By: Mary Welter
Mary is from Novato, CA and graduated in 2015 from Whitman College in Walla Walla, WA with a degree in Biology and French. This year she is working as a Patient Advocate at Marie Reed, a beloved community-based health clinic in Washington, DC.
With seven months of experience being a Loretto Volunteer, it feels like there is infinitely more to reflect on than there was in November, when I wrote my last reflection. The other DC volunteers and I have explored countless museums, were fortunate enough to go to New York for the United Nation’s Commission on the Status of Women, and by now are all old hands at our placements. As a patient advocate in a health center, one of the things I like most about my job are the patients. They are who we serve, often imperfectly, and it has been simultaneously challenging and rewarding to learn how I fit into patient care. There are elements of my job that are straightforward, like ordering wheelchairs or calling insurance companies, but direct patient interaction is what I love most, and what I have had to work the hardest to improve at.
When I first started work, in early September, I was swamped with vacation override requests. These requests were essentially patients asking to pick up more than a month’s worth of medications before a vacation. One after another came in, and they became increasingly urgent, with many patients telling me they needed to pick up two to three months worth of their medications within a 24 hour timeframe. Needless to say, explaining this to their insurance companies was not always easy. In a moment of stress and frustration, I irritably asked my supervisor whether early September was really a peak travel time. Oh yes, I was told, it’s a major holiday season! As I found out, September 12 is Ethiopian New Years, and a significant number of our Ethiopian patients were flying home to visit their families. Low and behold, by late September the vacation override requests dwindled to a manageable number, allowing a nice lull before the Christmas rush. I learned my lesson, and was not as surprised by the override requests before Ethiopian Easter!
Another struggle I have had concerns language. As a conversational French speaker, I am sometimes recruited to speak with or translate for West African patients who come to the clinic. This has been quite the adventure, as the majority of the French classes I have taken were focused on reading and discussing medieval French literature. I had not realized that I was lacking some key vocabulary until I was put on the spot by a provider to explain what a pap smear was to a new refugee patient. “Erm,” I said frantically, “Well, It’s a way to make sure you do not have cancer of the....” and then drifted into a very uncomfortable silence while I debated whether I could get away with pronouncing cervix with a French accent in lieu of knowing the actual term in French. A long pause followed my eventual attempt. “Oh,” the patient finally said, gesturing downwards on her body, “You mean the thing they do down there with the swab?” “Yes,” I replied and wished I could melt into the floor instead of translating for the remainder of the 30 minute appointment.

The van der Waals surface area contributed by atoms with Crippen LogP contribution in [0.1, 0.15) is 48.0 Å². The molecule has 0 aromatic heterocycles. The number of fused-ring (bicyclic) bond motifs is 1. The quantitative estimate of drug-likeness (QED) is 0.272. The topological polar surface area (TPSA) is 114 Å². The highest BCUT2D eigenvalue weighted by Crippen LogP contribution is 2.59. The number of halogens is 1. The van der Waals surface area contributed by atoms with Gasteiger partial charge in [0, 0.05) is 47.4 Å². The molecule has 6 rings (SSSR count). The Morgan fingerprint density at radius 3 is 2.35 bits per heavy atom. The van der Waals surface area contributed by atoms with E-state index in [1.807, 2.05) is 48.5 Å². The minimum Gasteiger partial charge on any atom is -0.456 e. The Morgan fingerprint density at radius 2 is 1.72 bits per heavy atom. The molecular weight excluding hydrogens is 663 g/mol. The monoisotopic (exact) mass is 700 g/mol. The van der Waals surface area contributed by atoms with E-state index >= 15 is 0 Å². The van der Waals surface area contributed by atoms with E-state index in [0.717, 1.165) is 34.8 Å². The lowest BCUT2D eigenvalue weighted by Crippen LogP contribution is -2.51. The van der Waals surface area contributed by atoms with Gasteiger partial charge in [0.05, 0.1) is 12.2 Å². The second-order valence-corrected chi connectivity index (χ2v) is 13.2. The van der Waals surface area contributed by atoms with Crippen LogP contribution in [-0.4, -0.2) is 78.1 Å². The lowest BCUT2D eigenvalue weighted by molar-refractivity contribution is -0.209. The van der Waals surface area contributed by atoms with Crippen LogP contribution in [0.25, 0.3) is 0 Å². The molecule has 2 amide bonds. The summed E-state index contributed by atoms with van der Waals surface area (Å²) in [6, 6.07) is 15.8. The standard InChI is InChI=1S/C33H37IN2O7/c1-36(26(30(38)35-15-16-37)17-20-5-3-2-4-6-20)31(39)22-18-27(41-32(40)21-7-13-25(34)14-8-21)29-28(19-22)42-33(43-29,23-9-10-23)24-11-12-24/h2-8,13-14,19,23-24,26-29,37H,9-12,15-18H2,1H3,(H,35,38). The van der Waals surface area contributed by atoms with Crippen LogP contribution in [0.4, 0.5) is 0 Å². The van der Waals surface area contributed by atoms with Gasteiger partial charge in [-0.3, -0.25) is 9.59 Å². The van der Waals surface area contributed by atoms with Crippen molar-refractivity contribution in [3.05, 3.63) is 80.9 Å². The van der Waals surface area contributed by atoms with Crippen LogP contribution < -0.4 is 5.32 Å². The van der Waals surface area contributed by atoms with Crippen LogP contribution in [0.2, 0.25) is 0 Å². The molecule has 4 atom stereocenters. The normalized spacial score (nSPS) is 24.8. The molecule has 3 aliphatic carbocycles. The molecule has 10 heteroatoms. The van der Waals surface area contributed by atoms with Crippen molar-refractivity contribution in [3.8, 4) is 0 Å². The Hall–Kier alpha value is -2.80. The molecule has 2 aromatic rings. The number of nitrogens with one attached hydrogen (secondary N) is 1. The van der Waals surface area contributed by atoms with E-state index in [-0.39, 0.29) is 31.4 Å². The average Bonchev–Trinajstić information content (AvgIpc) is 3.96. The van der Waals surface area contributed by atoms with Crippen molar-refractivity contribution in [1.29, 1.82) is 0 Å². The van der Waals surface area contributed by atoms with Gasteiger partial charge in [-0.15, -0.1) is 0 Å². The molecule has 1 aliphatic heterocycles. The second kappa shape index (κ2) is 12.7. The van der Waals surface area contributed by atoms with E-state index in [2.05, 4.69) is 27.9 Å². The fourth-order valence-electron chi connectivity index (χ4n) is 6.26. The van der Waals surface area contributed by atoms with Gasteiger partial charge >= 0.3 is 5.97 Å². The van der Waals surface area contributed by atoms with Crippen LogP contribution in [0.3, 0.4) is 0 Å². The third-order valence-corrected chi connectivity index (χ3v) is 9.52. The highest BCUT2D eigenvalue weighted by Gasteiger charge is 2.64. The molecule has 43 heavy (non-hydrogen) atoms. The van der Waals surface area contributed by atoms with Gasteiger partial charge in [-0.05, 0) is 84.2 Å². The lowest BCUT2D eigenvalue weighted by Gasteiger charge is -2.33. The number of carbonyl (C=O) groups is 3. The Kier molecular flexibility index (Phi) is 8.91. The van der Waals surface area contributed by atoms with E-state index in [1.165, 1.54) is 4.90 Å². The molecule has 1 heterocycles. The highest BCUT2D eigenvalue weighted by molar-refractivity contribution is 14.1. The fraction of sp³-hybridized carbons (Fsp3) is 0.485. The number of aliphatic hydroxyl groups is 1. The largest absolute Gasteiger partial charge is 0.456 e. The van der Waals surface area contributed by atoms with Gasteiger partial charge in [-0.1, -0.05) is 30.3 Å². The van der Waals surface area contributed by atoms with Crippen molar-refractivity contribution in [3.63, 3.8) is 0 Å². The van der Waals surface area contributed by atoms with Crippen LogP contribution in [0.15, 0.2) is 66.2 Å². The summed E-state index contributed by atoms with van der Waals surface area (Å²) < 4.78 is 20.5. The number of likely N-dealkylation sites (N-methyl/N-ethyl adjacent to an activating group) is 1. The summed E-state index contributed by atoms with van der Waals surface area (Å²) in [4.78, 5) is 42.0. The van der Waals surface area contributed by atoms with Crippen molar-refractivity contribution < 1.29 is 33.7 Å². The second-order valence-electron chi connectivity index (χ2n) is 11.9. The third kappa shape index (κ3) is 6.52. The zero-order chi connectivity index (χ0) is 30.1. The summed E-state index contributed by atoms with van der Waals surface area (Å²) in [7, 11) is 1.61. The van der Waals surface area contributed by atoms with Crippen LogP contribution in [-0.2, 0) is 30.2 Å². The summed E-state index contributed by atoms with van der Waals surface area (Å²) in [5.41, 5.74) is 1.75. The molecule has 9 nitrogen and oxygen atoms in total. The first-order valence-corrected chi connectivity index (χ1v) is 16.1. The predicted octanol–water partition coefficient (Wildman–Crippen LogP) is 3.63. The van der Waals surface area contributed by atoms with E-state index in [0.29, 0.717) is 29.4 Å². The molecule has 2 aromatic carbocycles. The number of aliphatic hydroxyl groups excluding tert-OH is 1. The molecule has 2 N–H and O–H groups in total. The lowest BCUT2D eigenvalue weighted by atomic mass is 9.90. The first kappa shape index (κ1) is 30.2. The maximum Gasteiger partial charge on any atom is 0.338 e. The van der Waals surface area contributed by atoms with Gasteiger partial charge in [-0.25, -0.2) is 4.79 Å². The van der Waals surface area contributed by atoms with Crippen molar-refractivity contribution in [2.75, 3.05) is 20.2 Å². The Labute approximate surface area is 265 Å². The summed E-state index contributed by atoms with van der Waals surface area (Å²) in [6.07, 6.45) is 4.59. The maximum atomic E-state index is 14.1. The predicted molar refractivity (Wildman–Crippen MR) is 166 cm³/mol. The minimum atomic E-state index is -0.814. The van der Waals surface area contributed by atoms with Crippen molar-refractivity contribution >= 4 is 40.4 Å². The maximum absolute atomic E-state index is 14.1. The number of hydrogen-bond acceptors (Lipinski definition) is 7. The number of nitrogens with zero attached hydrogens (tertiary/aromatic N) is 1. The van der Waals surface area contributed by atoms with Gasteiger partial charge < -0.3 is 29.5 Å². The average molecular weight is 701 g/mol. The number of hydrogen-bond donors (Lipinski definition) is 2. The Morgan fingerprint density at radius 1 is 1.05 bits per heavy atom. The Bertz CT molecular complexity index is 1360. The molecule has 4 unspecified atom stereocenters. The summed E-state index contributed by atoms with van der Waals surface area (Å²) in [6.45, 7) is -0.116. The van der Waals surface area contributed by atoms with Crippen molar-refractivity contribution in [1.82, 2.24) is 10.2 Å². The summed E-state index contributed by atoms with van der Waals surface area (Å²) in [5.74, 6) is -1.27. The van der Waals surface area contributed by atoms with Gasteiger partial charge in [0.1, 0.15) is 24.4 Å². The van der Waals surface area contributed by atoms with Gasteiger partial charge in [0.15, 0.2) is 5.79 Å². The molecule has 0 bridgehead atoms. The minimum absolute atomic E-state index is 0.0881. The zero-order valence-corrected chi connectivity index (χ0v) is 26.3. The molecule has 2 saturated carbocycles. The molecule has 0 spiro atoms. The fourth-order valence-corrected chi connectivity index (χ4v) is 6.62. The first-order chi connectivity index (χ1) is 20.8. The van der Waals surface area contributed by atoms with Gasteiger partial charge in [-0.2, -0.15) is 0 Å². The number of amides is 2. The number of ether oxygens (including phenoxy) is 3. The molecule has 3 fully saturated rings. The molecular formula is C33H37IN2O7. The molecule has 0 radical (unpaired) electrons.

On another memorable occasion, the doctor asked a patient from Cameroon whether she wanted to become pregnant in the upcoming year. The patient, after hearing the translation, blanched and shouted at me, “Why is that any of HIS business?” It took several minutes and some linguistic fumbling to explain that question was asked due to medical concern rather than prurient interest.
My anecdotes about working with patients are full of minor blunders. Working in a healthcare center has taught me that medical care rarely runs smoothly. More often than not, there are a host of barriers to care, ranging from cultural illiteracy to imperfect language translation to lack of resources. I am very grateful to work in a job where these challenges are viewed as something to be overcome rather than unsurpassable difficulties. I now know that there is no avoiding uncomfortable topics or situations when working with patients, but that thinking outside the box, being flexible, and having a sense of humor can help virtually any misunderstanding. Preparation and learning from past mistakes, of course, are also critical.
As a closing note, I am happy to report that my French medical vocabulary has improved and that I now have an English-French translator on my computer for emergency situations. I keep a list of Ethiopian holidays on my desk and am, bit by bit, learning more about how to tailor care to better serve our patients. And while I still do not know how to say speculum in French, I do have a stack of bilingual Canadian handouts on pap smears ready to hand out to patients in need.
In Their Own Words
We invite you to get to know Loretto Volunteers and the program here. Volunteers introduce themselves and reflect on their experiences.